Acts 1 - The Selection Process
Acts 1 – July 29
Welcome to the book of Acts. Or, to be more accurate, the full title is ‘The Acts of the Apostles.’ This book could just as well be called ‘The Acts of the Holy Spirit' or ‘The Continued Ministry of Jesus.’ Today we will focus on how the apostles chose the replacement for Judas, and how we should go about making decisions in our lives.
In 1926, two non-practicing Ashkenazi Jews began writing letters to one another about the nature of quantum mechanics and cosmological constants. From one of those letters, we get Albert Einstein’s famous statement that he did not believe that God plays dice. But in our text today we see that the disciples did. We read starting in verse 23, “And they put forward two, Joseph called Barsabbas, who was also called Justus, and Matthias. And they prayed and said, ‘You, Lord, who know the hearts of all, show which one of these two you have chosen to take the place in this ministry and apostleship from which Judas turned aside to go to his own place.’ And they cast lots for them, and the lot fell on Matthias, and he was numbered with the eleven apostles.”
It appears as though there are two equally qualified candidates who fit the requirements to be an apostle. But they can only choose one to round out the twelve. So, at that point, they determined that their final decision would be made by casting lots. Casting lots took multiple forms throughout history. Sometimes it was done by rolling a primitive form of dice. Other times it was done by seeing who drew the shortest stick from a cup. And there were many more varieties that developed as well. But ultimately the point was always the same. It removed any human instrumentality and placed the answer in the hand of the dice.
Let’s talk for a moment about what you should do if I were to get hit by a bus and die this afternoon. How would you go about finding a new pastor to take my place? There is some information in this text that is helpful and instructional. Find qualified candidates. Find people who will preach the Word faithfully and with passion and compassion. Find someone who fits all of the criteria of an elder found in Titus and 1 Timothy. Find someone who has a zeal for holiness and a passion for evangelism.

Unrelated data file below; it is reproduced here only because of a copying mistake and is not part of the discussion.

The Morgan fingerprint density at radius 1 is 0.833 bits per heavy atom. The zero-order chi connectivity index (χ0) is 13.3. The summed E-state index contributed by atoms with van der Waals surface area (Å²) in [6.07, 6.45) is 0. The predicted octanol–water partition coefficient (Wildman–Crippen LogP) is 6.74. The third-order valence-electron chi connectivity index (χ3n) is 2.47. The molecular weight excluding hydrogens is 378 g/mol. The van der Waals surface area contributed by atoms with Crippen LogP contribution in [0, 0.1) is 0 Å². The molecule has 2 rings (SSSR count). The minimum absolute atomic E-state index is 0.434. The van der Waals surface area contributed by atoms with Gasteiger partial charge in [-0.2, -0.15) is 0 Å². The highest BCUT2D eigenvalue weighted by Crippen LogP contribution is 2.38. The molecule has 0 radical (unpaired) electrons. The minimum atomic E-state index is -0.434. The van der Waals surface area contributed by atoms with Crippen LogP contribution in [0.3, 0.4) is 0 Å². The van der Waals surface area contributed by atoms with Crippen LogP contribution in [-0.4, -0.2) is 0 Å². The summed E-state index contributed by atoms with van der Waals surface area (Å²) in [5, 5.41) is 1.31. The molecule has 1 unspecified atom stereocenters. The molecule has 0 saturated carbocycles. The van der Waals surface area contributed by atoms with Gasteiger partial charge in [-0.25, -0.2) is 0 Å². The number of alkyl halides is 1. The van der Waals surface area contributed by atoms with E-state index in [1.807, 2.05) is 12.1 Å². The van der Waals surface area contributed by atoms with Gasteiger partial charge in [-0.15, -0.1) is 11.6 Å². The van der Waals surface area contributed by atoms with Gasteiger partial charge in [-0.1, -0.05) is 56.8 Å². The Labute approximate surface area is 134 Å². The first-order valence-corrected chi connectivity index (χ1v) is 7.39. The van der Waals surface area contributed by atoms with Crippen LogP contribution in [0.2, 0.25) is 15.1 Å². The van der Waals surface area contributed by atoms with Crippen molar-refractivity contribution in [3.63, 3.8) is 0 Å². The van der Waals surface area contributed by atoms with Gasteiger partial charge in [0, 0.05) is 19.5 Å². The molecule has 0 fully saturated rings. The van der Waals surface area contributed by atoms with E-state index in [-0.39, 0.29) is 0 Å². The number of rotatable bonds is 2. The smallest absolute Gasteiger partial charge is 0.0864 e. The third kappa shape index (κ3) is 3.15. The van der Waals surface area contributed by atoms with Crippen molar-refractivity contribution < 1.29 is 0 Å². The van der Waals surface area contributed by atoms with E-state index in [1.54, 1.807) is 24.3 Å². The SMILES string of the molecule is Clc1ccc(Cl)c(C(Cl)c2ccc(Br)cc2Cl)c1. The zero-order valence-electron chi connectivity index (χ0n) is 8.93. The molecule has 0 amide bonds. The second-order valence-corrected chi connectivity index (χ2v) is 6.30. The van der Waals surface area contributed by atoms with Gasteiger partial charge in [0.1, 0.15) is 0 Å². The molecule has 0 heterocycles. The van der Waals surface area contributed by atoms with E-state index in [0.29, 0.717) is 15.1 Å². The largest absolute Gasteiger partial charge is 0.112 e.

But when the time comes to make the decision, don’t play dice. I think it is appropriate for us to ask two questions here. First, were the apostles doing something wrong by making their decision with this method? And secondly, should this inform our decision making?
First, did they do something wrong? There has been a theological debate regarding this question for a long time. However, I do not believe their actions were sinful, and here is why.
- The disciples never determined that this was incorrect or sinful. When the Holy Spirit arrived and began to convict the world of sin, we never hear that they were convicted in their hearts for choosing Matthias this way.
- They never have a ‘do-over.’
- Luke is excellent at informing us when someone was functioning in a way that was contrary to the commands of Christ or the calling of the church. He doesn’t say anything negative or condemnatory about this event.
- This action was not taken as a replacement for prayer. Rather it was viewed as an answer to their prayers.
But now let’s get down to the second question. Should we make our decisions this way? And the answer is a resounding ‘no.’ But why not? Isn’t this the example that we see set forth by the apostles? Isn’t this how they laid the foundation of the church?
I think by answering this question, we will understand more clearly why the Holy Spirit inspired Luke to record this detail for us. Let’s think back through the Bible for a moment. How does God inform people about what they should do?
On rare occasions, God sends angels. But, most often, God spoke in the OT through the prophets. He gave them the words to speak and the wisdom to discern truth from error. But, for the disciples, they had always been given direction from Jesus Himself. After the resurrection, Jesus did leave them with some instructions, but Jesus did not personally inform the disciples who was to replace Judas. Instead, He told them to return to Jerusalem, and He left them for the final time.
And for ten days the disciples were waiting in a situation that no other Christian will ever face. Christ had ascended, but the Holy Spirit had not yet come. The apostles are forced to make many difficult decisions throughout the rest of the book of Acts, but they never again employ this method of decision making. Once the Holy Spirit arrived, everything changed.
For example, in Acts 13, the church is faced with another decision about which men to send out as missionaries. They did not rely on human wisdom. They did not rely on dice. Instead, listen to how the answer was given. “Now there were in the church at Antioch prophets and teachers, Barnabas, Simeon who was called Niger, Lucius of Cyrene, Manaen a lifelong friend of Herod the tetrarch, and Saul. 2 While they were worshiping the Lord and fasting, the Holy Spirit said, “Set apart for me Barnabas and Saul for the work to which I have called them.” 3 Then after fasting and praying they laid their hands on them and sent them off.”
How should you make difficult decisions? Through rigorous prayer, counsel from believers, and direction from the Word of God.